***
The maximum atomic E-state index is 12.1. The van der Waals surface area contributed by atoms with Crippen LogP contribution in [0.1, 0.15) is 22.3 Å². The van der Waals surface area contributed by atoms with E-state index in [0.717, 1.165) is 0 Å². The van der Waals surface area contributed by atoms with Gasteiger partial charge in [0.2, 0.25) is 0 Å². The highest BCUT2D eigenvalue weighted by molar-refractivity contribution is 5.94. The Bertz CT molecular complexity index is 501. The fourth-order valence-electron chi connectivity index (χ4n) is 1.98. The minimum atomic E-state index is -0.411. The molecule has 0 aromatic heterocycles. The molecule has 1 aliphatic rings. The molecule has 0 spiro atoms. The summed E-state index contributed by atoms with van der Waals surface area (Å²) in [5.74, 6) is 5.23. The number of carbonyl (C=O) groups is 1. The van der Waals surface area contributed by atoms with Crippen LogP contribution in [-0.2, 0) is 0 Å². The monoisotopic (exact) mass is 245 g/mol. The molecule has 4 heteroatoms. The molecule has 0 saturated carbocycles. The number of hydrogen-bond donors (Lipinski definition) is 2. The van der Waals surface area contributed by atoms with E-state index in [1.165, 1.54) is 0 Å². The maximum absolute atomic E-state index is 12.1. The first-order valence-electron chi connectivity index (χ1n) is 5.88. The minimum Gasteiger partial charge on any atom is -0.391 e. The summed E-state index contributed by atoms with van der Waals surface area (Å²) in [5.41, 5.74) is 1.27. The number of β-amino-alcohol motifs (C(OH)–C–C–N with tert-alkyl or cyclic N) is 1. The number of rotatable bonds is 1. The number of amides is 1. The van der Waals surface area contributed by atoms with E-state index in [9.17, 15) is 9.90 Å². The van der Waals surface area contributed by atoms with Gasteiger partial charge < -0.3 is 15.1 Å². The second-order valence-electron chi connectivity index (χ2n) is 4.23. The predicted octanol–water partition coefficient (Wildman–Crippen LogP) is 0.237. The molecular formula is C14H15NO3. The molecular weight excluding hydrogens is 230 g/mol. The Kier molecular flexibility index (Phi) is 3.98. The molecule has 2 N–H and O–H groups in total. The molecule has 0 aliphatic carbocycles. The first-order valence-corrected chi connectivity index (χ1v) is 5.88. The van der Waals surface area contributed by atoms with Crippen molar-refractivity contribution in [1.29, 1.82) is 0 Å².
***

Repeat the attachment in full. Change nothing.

The maximum atomic E-state index is 12.1. The van der Waals surface area contributed by atoms with Crippen LogP contribution in [0.1, 0.15) is 22.3 Å². The van der Waals surface area contributed by atoms with E-state index in [0.717, 1.165) is 0 Å². The van der Waals surface area contributed by atoms with Gasteiger partial charge in [0.2, 0.25) is 0 Å². The highest BCUT2D eigenvalue weighted by molar-refractivity contribution is 5.94. The Bertz CT molecular complexity index is 501. The fourth-order valence-electron chi connectivity index (χ4n) is 1.98. The minimum atomic E-state index is -0.411. The molecule has 0 aromatic heterocycles. The molecule has 1 aliphatic rings. The molecule has 0 spiro atoms. The summed E-state index contributed by atoms with van der Waals surface area (Å²) in [5.74, 6) is 5.23. The number of carbonyl (C=O) groups is 1. The van der Waals surface area contributed by atoms with Crippen LogP contribution in [-0.2, 0) is 0 Å². The monoisotopic (exact) mass is 245 g/mol. The molecule has 4 heteroatoms. The molecule has 0 saturated carbocycles. The number of hydrogen-bond donors (Lipinski definition) is 2. The van der Waals surface area contributed by atoms with E-state index in [1.165, 1.54) is 0 Å². The maximum absolute atomic E-state index is 12.1. The first-order valence-electron chi connectivity index (χ1n) is 5.88. The minimum Gasteiger partial charge on any atom is -0.391 e. The summed E-state index contributed by atoms with van der Waals surface area (Å²) in [5.41, 5.74) is 1.27. The number of β-amino-alcohol motifs (C(OH)–C–C–N with tert-alkyl or cyclic N) is 1. The number of rotatable bonds is 1. The number of amides is 1. The van der Waals surface area contributed by atoms with E-state index in [9.17, 15) is 9.90 Å². The van der Waals surface area contributed by atoms with Gasteiger partial charge < -0.3 is 15.1 Å². The second-order valence-electron chi connectivity index (χ2n) is 4.23. The predicted octanol–water partition coefficient (Wildman–Crippen LogP) is 0.237. The molecular formula is C14H15NO3. The molecular weight excluding hydrogens is 230 g/mol. The Kier molecular flexibility index (Phi) is 3.98. The molecule has 2 N–H and O–H groups in total. The molecule has 0 aliphatic carbocycles. The first-order valence-corrected chi connectivity index (χ1v) is 5.88. The van der Waals surface area contributed by atoms with Crippen molar-refractivity contribution in [1.29, 1.82) is 0 Å².